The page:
During my career in the music business as a songwriter, producer, author, record label exec, and recording artist, I’ve collected a lot of useful, no-nonsense info and I love to share it!
My books are used in some of the top universities and music schools in the U.S. to teach all levels of songwriting, from beginning to advanced. I hope you’ll enjoy your visit and find plenty of inspiration. And be sure to check out my SONGWRITING BLOG at MySongCoach.com – for the latest in songwriting craft and tools. ~ May your songs flow!
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Although I usually feature songs at the top of the mainstream music charts in this section, today I want to look at “The Other” by Lauv, an artist who took a different path to success and whose work and career provide plenty of inspiration for independent artists and songwriters.
Lauv’s self-produced singles “The Other” and “I Like Me Better” have collectively had over 450 million listens on Spotify and launched a sold-out tour. Yet he has never had a Billboard chart hit as an artist. (Although after his solo records went viral, he co-wrote charting songs for Charli XCX and Cheat Codes w/ Demi Lovato.)
Produced by Lauv and co-written with Michael Matosic, “The Other,” debuted on a friend’s music blog (Oblivious Pop) and was picked up by other bloggers, spreading virally through blog aggregator Hype Machine. It just goes to prove that listeners WILL spread the word when they find good music.
“THE OTHER” – LAUV (Pop)
Writers: Ari Staprans Leff (Lauv), Michael Matosic
TECHNIQUES TO HEAR AND TRY:
Flesh out a basic verse-chorus structure.
Build your lyric around a peak moment.
Keep your listeners involved with images and actions.
Create contrast in your melody with octaves and beat emphasis.
“The Other” is in the Pop/Singer-Songwriter genre, but a heavy R&B influence, creates a contemporary, fresh, soul-infused sound that’s very appealing to listeners and works well for Film & TV. Continue reading →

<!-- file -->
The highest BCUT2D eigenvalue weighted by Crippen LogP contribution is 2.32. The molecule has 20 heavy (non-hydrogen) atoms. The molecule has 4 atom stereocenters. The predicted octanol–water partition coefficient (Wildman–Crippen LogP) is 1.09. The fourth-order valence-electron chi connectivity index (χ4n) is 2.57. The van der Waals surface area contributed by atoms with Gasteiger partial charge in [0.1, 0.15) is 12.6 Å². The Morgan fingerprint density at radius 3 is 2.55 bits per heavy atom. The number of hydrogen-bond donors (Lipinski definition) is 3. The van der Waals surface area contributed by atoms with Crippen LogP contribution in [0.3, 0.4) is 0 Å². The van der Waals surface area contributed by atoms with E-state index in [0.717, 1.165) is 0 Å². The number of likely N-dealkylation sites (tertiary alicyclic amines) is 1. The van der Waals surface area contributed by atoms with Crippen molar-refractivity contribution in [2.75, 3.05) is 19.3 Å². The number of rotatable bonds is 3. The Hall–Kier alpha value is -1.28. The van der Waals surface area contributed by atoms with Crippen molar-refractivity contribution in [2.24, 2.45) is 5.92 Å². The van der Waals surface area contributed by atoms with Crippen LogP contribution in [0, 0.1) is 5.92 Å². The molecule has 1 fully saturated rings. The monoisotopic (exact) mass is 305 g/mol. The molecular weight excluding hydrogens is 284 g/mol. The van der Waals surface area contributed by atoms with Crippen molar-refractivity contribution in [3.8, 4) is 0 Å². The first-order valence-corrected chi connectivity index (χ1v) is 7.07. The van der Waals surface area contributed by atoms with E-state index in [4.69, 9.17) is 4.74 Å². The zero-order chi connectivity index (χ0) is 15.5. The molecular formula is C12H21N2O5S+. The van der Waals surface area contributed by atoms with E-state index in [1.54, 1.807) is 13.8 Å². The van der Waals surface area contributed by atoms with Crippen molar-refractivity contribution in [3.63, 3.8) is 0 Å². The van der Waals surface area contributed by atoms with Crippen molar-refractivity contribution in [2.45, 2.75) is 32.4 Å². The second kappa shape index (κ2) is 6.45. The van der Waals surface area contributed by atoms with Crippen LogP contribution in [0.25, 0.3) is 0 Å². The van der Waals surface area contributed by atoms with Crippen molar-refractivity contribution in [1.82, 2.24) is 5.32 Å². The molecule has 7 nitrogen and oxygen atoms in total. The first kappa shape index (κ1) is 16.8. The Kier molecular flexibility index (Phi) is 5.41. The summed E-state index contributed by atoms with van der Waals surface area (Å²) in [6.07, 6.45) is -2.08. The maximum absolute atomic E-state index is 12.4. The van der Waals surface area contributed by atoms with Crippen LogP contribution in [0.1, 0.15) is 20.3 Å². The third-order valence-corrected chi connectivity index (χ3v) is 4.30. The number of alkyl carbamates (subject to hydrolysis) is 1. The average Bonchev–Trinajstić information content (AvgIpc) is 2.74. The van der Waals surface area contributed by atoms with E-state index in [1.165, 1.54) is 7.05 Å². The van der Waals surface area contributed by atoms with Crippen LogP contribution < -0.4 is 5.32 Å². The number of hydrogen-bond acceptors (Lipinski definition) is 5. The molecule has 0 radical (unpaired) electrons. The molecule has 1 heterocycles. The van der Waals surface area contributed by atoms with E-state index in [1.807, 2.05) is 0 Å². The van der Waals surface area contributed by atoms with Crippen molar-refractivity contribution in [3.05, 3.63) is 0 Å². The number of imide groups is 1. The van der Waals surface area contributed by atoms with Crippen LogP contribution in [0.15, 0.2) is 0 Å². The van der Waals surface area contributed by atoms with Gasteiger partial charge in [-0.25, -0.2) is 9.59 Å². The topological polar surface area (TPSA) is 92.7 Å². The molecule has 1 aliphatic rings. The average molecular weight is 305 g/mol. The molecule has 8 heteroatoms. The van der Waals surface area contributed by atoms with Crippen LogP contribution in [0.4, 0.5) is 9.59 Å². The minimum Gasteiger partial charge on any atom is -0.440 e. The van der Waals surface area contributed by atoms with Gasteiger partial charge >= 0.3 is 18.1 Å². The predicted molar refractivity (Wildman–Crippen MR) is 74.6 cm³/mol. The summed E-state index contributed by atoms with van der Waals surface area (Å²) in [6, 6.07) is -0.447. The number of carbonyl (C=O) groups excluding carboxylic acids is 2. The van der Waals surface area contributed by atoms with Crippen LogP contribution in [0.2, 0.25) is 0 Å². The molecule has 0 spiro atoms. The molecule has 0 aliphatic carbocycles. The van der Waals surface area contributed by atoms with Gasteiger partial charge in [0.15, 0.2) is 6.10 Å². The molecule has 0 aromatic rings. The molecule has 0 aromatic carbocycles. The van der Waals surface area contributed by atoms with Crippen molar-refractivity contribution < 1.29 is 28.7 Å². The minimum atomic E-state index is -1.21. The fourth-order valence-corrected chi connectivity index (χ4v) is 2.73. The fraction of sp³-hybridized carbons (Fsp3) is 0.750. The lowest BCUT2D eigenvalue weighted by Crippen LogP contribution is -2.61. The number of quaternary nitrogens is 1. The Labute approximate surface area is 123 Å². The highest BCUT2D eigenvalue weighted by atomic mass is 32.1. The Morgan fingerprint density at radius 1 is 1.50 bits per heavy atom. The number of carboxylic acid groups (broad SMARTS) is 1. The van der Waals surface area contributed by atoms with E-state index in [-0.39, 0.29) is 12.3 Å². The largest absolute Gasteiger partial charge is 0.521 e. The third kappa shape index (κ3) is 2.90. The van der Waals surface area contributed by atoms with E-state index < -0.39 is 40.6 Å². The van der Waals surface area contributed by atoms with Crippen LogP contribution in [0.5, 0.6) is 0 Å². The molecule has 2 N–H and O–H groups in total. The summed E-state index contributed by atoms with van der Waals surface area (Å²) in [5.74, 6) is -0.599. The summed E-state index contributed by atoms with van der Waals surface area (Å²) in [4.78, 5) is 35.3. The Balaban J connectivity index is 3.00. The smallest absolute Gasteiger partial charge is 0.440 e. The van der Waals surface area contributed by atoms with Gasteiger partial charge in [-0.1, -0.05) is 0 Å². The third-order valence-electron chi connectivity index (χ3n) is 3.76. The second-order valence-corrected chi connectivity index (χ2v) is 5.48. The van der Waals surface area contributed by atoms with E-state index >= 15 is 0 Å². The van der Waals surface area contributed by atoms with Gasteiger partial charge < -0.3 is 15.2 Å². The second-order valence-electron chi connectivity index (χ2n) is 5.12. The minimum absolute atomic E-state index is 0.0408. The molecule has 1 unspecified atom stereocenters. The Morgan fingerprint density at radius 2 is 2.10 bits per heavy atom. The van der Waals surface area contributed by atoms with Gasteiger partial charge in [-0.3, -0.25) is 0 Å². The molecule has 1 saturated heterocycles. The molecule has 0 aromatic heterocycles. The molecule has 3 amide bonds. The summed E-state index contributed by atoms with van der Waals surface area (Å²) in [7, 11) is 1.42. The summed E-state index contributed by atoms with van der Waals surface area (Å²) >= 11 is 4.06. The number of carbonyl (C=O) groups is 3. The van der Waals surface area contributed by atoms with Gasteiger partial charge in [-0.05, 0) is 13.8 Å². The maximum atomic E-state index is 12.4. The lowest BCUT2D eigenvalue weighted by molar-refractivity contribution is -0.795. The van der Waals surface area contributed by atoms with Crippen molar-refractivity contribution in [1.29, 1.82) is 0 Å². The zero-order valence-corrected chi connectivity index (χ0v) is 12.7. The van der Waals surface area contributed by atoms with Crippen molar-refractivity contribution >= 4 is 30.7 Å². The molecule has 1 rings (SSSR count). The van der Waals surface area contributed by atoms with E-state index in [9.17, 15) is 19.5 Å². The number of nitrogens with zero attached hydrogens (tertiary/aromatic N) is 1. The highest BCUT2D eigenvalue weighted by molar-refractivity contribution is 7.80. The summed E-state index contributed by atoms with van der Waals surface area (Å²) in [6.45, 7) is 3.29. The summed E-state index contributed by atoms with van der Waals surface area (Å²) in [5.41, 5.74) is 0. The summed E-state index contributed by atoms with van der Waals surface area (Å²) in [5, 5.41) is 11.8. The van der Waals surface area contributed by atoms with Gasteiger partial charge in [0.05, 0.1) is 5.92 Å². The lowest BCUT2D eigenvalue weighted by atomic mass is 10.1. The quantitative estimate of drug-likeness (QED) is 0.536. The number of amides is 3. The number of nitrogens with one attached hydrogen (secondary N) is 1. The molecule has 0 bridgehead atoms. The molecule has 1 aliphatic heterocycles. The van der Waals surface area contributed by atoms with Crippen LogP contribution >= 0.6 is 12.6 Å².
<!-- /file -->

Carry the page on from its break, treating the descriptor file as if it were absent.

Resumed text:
Here are three huge hits by Adele that are packed with songwriting tools you can use.
I often suggest in my songwriting posts that you learn to sing and play (or just sing ) successful songs. But why is that so important? Because you miss so much when you don’t. It’s like the difference between zooming down a highway at 80 mph versus rolling slowly along with your head stuck out the window.
When you slow down, you notice things… road signs, blue sky. You feel every bump in the road and the smells on the breeze. At 80 miles-per-hour you can feel the emotional rush; when you slow down, you can learn what the rush is made of.
I thought it might be fun for you and I to slow down and go through the process of learning to play and sing a hit song together. I chose “Hello” by Adele because, as I listen to it, the 80 mile-per-hour experience is pretty good, and something tells me that if I slow down and take a closer look, there might be some good songwriting tips I could use to create that experience in songs of my own. So, let’s take it for a drive. Continue reading →
Using images in your lyrics is a quick and powerful way to connect with listeners. Let’s take a look at a couple of strong image-based song lyrics. To find them, we need look no further than today’s successful singer-songwriters. This style relies heavily on the use of images to express personal experiences and emotions.
SONG #1: “SLOW DANCING IN A BURNING ROOM” – JOHN MAYER
Writer: John Mayer